George Siemens’ online book Knowing Knowledge is fun to read: It’s laid out like a Tom Peters book — full of graphics and different type fonts, and some wonderful quotations1. It has a kind of stream-of-consciousness style that’s a bit McLuhanesque. It’s playful. I resisted the temptation to take notes and synthesize it (perhaps because I read it on-screen), although I thought it sometimes presented concepts awkwardly and had a few glaring omissions. For example, after saying he doesn’t believe in categorizing, he presents a set of categories of knowledge — knowing about x, knowing how to do x, knowing how to be x, knowing where to find x, knowing how and why to transform x — but omits knowing who knows x 2).
At the end of the first section of the book he presents these knowledge/learning ‘principles of connectivism’:
A healthy learning environment, he says, is open, self-managed, fostered, and conducive to knowledge flow. He implies, as I have argued, that ‘just in time’ learning is usually better than ‘just in case’ learning, and that collaboration, receptiveness, engagement, pattern-recognition, direct experience, and sense-making are essential or conducive to the learning process.
Siemens introduces the concept of ‘context games’ — interactions where our understandings and filters ‘compete’ in our (and other conversants’) contexts for our (and others’) acceptance.
This is all interesting, but after awhile you start to ask yourself how it can be useful. As fascinating as his theories and models are, I was hoping for something of practical value comparable to my contrasting of the old 1990s ‘acquire, store, add value, disseminate’ and the new 2000s ‘connect, canvass, synthesize, apply’ models of knowledge management:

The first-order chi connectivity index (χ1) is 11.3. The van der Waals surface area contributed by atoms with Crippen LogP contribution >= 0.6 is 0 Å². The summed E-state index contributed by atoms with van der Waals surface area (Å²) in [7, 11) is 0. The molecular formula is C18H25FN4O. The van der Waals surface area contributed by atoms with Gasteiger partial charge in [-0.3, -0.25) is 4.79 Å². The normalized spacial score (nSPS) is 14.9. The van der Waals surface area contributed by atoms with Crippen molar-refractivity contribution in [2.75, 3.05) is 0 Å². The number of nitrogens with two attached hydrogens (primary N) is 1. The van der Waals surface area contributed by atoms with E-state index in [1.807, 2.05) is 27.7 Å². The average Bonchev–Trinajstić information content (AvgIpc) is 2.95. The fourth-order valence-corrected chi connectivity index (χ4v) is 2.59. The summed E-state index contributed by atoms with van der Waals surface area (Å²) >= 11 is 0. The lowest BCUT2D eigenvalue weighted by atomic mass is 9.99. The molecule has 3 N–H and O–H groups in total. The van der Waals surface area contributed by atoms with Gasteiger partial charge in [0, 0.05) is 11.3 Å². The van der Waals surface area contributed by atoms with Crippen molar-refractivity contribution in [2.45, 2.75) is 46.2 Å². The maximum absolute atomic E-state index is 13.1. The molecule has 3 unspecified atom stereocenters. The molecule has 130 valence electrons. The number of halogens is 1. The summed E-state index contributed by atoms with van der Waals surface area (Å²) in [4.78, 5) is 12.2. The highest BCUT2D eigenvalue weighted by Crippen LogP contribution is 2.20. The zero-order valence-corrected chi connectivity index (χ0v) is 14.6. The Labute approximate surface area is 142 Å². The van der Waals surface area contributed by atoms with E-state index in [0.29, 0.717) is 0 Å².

In the second part of the book, Siemens describes how the principles he outlines in the first part might be applied. As I outlined in my earlier article, the approach he suggests to improve knowledge-sharing and learning in organizations is evolutionary and iterative rather than imposed. It responds to needs as they emerge rather than pre-supposing what those needs are. It demands a deep knowledge of the current state (which requires going out and talking to and observing people on the front lines to see what is really happening in their use of information and technology, and appreciating what they need and how they learn). It is a continuous process rather than a disjoint series of projects and ‘releases’. It is focused on developing competence and capacity, rather than just increasing the volume of information flows. For all of these reasons it is superior to the methodologies that have been Standard Operating Procedure in KM for more than a decade.
As the illustration at the top of this article shows, this approach is cyclical, two-way, and accommodates the needs of both managers and front-line staff. Change is perceived to be a consensual process: Only when there is a consensus that change is valuable will it “take root”. The four change enablers in the graphic operate almost like a pendulum: The demand for change (usually from customers, sometimes from management, sometimes from front-line workers’ learning and adaptation) precipitates ‘affordances’ (possibilities, ideas, alternatives and potentials) which, in turn, if they can achieve consensual traction, precipitate structural, systems, and infrastructure change within the organization, which, in turn, finally produce new methods and processes — different ways of doing things in the organization.
Or, in other words, needs -> possibilities -> change programs -> new processes & tools. Then, the adoption of these new processes & tools (often in unanticipated ways) yields new change programs and raises new possibilities that evoke new ëneedsí. Through several iterations (swings of the pendulum) all four elements converge on a new stasis, until new needs and change pressures restart the process.